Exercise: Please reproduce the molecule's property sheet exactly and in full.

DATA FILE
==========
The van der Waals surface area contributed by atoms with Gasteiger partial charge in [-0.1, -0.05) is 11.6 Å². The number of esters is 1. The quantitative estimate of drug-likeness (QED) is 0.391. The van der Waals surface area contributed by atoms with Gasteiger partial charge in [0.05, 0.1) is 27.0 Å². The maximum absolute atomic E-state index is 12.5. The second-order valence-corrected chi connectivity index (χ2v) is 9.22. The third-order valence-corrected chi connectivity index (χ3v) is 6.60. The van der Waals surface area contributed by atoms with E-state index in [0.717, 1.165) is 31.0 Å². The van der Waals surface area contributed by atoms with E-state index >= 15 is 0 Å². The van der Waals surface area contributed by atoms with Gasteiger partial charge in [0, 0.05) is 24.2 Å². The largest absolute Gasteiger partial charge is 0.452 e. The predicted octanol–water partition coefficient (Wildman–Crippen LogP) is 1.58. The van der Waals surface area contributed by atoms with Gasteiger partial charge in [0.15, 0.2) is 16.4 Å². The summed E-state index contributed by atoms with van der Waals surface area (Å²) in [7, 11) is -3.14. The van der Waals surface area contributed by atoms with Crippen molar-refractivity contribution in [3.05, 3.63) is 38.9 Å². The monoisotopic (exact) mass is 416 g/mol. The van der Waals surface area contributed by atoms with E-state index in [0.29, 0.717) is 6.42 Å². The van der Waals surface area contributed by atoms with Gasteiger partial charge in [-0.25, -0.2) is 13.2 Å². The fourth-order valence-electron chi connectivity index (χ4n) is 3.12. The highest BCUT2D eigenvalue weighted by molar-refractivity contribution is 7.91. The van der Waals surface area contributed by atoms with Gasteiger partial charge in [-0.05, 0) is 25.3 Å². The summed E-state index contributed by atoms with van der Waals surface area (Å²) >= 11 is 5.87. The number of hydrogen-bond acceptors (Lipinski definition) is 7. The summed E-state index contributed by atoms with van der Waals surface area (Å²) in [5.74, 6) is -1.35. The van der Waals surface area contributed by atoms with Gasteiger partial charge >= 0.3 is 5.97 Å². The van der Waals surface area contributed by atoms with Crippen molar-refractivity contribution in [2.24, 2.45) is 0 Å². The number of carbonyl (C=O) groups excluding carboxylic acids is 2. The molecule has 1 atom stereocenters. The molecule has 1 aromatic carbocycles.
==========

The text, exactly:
The van der Waals surface area contributed by atoms with Gasteiger partial charge in [-0.1, -0.05) is 11.6 Å². The number of esters is 1. The quantitative estimate of drug-likeness (QED) is 0.391. The van der Waals surface area contributed by atoms with Gasteiger partial charge in [0.05, 0.1) is 27.0 Å². The maximum absolute atomic E-state index is 12.5. The second-order valence-corrected chi connectivity index (χ2v) is 9.22. The third-order valence-corrected chi connectivity index (χ3v) is 6.60. The van der Waals surface area contributed by atoms with E-state index in [0.717, 1.165) is 31.0 Å². The van der Waals surface area contributed by atoms with E-state index >= 15 is 0 Å². The van der Waals surface area contributed by atoms with Gasteiger partial charge in [0, 0.05) is 24.2 Å². The largest absolute Gasteiger partial charge is 0.452 e. The predicted octanol–water partition coefficient (Wildman–Crippen LogP) is 1.58. The van der Waals surface area contributed by atoms with Gasteiger partial charge in [0.15, 0.2) is 16.4 Å². The summed E-state index contributed by atoms with van der Waals surface area (Å²) in [7, 11) is -3.14. The van der Waals surface area contributed by atoms with Crippen molar-refractivity contribution in [3.05, 3.63) is 38.9 Å². The monoisotopic (exact) mass is 416 g/mol. The van der Waals surface area contributed by atoms with E-state index in [0.29, 0.717) is 6.42 Å². The van der Waals surface area contributed by atoms with Gasteiger partial charge in [-0.25, -0.2) is 13.2 Å². The fourth-order valence-electron chi connectivity index (χ4n) is 3.12. The highest BCUT2D eigenvalue weighted by molar-refractivity contribution is 7.91. The van der Waals surface area contributed by atoms with Gasteiger partial charge in [-0.05, 0) is 25.3 Å². The summed E-state index contributed by atoms with van der Waals surface area (Å²) >= 11 is 5.87. The number of hydrogen-bond acceptors (Lipinski definition) is 7. The summed E-state index contributed by atoms with van der Waals surface area (Å²) in [5.74, 6) is -1.35. The van der Waals surface area contributed by atoms with Gasteiger partial charge >= 0.3 is 5.97 Å². The van der Waals surface area contributed by atoms with Crippen molar-refractivity contribution in [2.24, 2.45) is 0 Å². The number of carbonyl (C=O) groups excluding carboxylic acids is 2. The molecule has 1 atom stereocenters. The molecule has 1 aromatic carbocycles.